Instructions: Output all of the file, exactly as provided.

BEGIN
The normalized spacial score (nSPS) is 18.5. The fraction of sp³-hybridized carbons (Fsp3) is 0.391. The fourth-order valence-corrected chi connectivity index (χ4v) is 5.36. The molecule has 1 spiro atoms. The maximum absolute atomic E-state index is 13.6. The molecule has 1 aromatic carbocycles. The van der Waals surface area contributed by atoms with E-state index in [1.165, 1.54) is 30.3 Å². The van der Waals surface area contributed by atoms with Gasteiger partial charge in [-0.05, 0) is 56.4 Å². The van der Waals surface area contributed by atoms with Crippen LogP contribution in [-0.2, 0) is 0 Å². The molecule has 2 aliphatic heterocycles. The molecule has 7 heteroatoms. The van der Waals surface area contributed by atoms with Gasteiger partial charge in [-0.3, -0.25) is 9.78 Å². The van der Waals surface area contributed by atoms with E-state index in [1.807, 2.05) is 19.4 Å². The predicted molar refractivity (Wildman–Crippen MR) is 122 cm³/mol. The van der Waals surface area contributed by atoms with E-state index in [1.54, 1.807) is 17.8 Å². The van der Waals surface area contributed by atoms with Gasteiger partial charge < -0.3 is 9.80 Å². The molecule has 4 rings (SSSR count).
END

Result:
The normalized spacial score (nSPS) is 18.5. The fraction of sp³-hybridized carbons (Fsp3) is 0.391. The fourth-order valence-corrected chi connectivity index (χ4v) is 5.36. The molecule has 1 spiro atoms. The maximum absolute atomic E-state index is 13.6. The molecule has 1 aromatic carbocycles. The van der Waals surface area contributed by atoms with E-state index in [1.165, 1.54) is 30.3 Å². The van der Waals surface area contributed by atoms with Gasteiger partial charge in [-0.05, 0) is 56.4 Å². The van der Waals surface area contributed by atoms with Crippen LogP contribution in [-0.2, 0) is 0 Å². The molecule has 2 aliphatic heterocycles. The molecule has 7 heteroatoms. The van der Waals surface area contributed by atoms with Gasteiger partial charge in [-0.3, -0.25) is 9.78 Å². The van der Waals surface area contributed by atoms with E-state index in [1.807, 2.05) is 19.4 Å². The predicted molar refractivity (Wildman–Crippen MR) is 122 cm³/mol. The van der Waals surface area contributed by atoms with E-state index in [1.54, 1.807) is 17.8 Å². The van der Waals surface area contributed by atoms with Gasteiger partial charge < -0.3 is 9.80 Å². The molecule has 4 rings (SSSR count).